Monday, 12 October 2015

Wire Reflex - some video ideas based on geometry and time

This is an  extract from my video Wire Reflex. You can see the full loop on Vimeo at

I'll explain here how it was constructed and how some related videos have been made.

But first let me explain why I made this (and the other videos excerpted here). I am exploring the application of geometry to the systematic creation of symmetry. Symmetry can occur in both space and time.  The interaction of symmetries in space with those in time is particularly fascinating, as I hope to show with these extracts.

We think of geometry as applying primarily to space (or form in space). So when someone say "geometric" we think of squares and circles, triangles and lines. But geometry also concerns movement. Translations, rotations and dilations are the primary movements (in 2D). Symmetry and congruence are defined in terms of movement. Symmetry is what attracts an artist, so movement is an essential concern for artists.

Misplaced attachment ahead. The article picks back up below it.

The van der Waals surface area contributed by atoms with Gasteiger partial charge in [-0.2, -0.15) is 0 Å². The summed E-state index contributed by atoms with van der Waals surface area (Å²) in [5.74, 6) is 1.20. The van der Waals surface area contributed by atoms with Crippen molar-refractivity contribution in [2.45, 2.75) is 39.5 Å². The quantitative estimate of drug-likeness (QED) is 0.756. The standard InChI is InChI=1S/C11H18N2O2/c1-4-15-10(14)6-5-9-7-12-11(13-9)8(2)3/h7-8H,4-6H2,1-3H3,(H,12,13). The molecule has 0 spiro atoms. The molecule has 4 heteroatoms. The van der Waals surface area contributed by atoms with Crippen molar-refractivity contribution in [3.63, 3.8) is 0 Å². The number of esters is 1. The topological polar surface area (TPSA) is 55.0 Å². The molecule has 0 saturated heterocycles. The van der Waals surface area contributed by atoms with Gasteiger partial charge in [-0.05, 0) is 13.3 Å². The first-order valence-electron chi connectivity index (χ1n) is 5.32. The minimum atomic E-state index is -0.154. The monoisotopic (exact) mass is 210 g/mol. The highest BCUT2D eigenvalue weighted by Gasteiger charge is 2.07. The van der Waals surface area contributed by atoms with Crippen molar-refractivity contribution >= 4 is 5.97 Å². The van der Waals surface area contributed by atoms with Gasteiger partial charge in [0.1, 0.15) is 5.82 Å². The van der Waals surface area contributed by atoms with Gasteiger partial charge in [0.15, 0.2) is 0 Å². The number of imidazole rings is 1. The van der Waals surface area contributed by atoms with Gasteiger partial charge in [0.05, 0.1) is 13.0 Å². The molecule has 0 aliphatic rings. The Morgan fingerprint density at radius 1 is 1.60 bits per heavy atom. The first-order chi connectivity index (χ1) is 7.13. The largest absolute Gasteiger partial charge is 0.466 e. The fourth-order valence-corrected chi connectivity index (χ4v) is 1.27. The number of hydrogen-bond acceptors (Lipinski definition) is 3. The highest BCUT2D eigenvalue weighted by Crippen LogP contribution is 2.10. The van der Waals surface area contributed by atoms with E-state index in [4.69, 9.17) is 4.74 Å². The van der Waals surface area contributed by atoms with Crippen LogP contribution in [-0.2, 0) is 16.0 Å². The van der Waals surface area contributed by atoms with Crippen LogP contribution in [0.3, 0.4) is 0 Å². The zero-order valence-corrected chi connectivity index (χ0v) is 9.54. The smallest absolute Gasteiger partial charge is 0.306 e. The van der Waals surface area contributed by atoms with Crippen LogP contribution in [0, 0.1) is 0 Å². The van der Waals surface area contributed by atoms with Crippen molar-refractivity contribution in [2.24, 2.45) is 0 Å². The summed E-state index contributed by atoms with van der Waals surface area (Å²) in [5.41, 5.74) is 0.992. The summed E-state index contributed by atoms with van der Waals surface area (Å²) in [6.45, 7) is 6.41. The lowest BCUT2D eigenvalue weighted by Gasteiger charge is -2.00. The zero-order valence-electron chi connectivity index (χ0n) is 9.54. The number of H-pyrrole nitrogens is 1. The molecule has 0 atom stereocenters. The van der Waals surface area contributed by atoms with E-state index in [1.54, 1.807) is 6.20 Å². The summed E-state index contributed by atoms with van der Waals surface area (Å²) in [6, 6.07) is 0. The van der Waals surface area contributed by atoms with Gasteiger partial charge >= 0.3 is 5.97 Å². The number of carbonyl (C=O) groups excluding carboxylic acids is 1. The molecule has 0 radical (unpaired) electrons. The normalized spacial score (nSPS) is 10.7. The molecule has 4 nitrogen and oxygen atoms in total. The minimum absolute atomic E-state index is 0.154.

Symmetry in space can be as simple as a mirror image. That is the space symmetry involved in Wire Reflex.

Wire Reflex is just four copies of the same video of a piece of wire rotating on a thread. These four copies have been flipped into four orientations and then overlaid (using video filters). The symmetry is achieved simply by ensuring that the four copies are synchronised.

So the time symmetry in this extract is synchronism.

Not so in the following extract

Here, just two copies of the video are used, one copy having been delayed by one second. [This is quite interesting to see live, where the camera is pointing at the hanging object which you can see is alone, yet on the screen there are two copies]. The time symmetry involved here is constant delay.

Perhaps even more interesting, especially as a live performance is the following.

Here, although the second copy of the live feed has been delayed, it periodically catches up and then falls behind again. Live, this looks very mysterious. The time symmetry is variable (but symmetric) delay.

Combining these ideas, we can create complex arrangements of patterens that appear and disappear using many overlays and carefully choreographed delays.

As a taster for the kind of composition that we can make when we mix space symmetry and time symmetry, take a look at the following. This is a transformation of the Wire Reflex loop in which time has been mutated by shuffling the dimensions.

To be continued ... [continues here]